This forum is about wrong numbers in science, politics and the media. It respects good science and good English.
First they say there's a positive feedback mechanism with the CO2. Then whenever you get cooling (which you wouldn't expect if positive feedback has really been kicked off) they find some other thig which THIS TIME has caused the mechanism to not quite work. Plainly every circumstance may be dealt with in this way. There's a carbon cycle which we don't really understand, several solar cycles, ditto, particulate release and behaviour ditto, clouds, albedo change, so on and so on. All interacting. What hubris to suppose you can take an observed result for a year or three and explain what is happening. Or do I mean chutzpah.
We don't even have to ability to measure all those things, much less explain them.
I think O'Neill was simply demonstrating that spiked can be open to criticism and will not suppress alternative views (the original interview was his work afterall.)
Unlike the warmers who seem to be intent on suppression.
O'Neill has published a subsequent article as a form of response.
As for Singh - the paragraph you picked out also stood out for me when I read it a couple of days ago and simply shrieks of hypocrisy when connected to the other statements about the use of science in Durkin's film (which I have not seen so cannot comment at all.)
I suspect that Durkin and Gore (also not seen) have both presented dodgy theories to a greater or lesser extent. In that none of them can be proven they have to be dodgy by implication. To criticise one side whilst not criticising the other seems to expose a lack of journalistic rigour.
Around the blogs there are a number of people, mostly American it seems, who want to raise a form of class complaint about the Durkin film (which they have either not seen or have seen on the internet) through Ofcom.
The basis of the complaint, as far as I can tell, would be the unprovability of a number of the claims made.
Quite what right they have to make a complaint I have no idea but they are clearly in a lather about it. In some ways I hope they succeed - they would provide a model for a similar complaint about Gore's more questionable claims. (By which I mean his entire movie if my interpretation of reports I have read is correct.)
The science is not well handled in the Durkin film, it's hard to fit real science in a film for a general audience in a limited time. Some of it was badly presented. The point of the film is the scare, and the suppression of heresy. The science Durkin presents doesn't need to be entirely right, just a plausible response to Gore et al. For the AGW people to nitpick the science and ignore the real point is typical of their stance.
Maybe 'very focused' would also describe it.
Or Narrow Minded, Tunnel Vision or the like.
The lack of breadth of knowledge and awareness that I fear (but cannot prove) has seeped into aspects of science (and scientists) as well as other areas in the last decade or three is slightly worrying if projected forward.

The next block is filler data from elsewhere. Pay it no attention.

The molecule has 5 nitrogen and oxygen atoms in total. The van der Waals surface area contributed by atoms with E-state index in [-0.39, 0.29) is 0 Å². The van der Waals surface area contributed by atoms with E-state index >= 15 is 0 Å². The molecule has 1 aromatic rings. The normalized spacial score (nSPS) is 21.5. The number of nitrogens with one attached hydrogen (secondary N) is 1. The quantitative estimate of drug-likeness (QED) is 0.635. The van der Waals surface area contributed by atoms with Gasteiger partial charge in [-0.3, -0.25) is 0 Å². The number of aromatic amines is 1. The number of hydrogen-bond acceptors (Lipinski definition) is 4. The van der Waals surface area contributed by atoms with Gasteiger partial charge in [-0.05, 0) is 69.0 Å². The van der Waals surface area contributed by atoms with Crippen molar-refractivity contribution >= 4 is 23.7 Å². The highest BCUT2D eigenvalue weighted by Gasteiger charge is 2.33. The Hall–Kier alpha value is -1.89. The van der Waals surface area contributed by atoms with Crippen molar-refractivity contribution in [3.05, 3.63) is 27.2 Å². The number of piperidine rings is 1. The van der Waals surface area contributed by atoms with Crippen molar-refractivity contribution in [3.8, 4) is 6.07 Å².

Specialism is important for understanding and broadening human knowledge but dangerous for application without a full view of the related factors. Generalism can also be dangerous if it thinks of itself as especially skilled.
Regarding the quote from the Simon Singh article:
"For example, Durkin’s documentary argued that the fall in global temperatures during the mid-twentieth century is incompatible with the hypothesis that global warming is caused by industrial carbon emissions. In fact, there is no inconsistency, because industrial emissions of sulphate pollutants during this same period reflected sunlight and had a greater cooling effect than the warming carbon emissions. Mainstream science explains how the reduction of sulphate pollutants in recent decades, coupled with increased carbon emissions, has resulted in unfettered global warming, so everything makes sense. "
It's pretty easy to debunk the above. First we need some information about the "sulphate aerosols" which supposedly provide the cooling effect. The document on this link http://www.p2pays.org/ref/13/12113.pdf indicates that 90% of the world's sulphur emissions are from the northern hemisphere and that 80% of these are from man-made sources. In the case of the southern hemisphere only a quarter of sulphur emissions are from man-made sources. The sulphate aerosols only have a short residence time (up to a few weeks) in the atmosphere, so they don't travel far and the emissions released in a given hemisphere will tend to stay in the same hemisphere. (The document gives 1994 figures, the substantial industrial growth of China in the last 10 years may have resulted in the 90% figure being somewhat higher.)
So if sulphate aerosols provide a cooling effect, and 90% of them are resident in the northern hemisphere, the northern hemisphere should not warm up as much as the southern hemisphere in a global warming scenario.
Now the global warming average temperature change rate trends for the northern and southern hemispheres from satellite measurements are +0.199 deg C per decade for the northern hemisphere and +0.057 deg C per decade for the southern hemisphere (using figures from the "Still waiting for greenhouse" website). So the hemisphere temperature change trends are the opposite of what would be expected if cooling effects of sulphate aerosols are significant.
The follow up bit in spiked is interesting:
These surface temperature graphs show the point a bit better:
The southern hemisphere has greater cooling in the 1940 to 1975 period than the northern hemisphere, even though it has hardly any sulphate aerosols in its atmosphere in comparison with the northern hemisphere.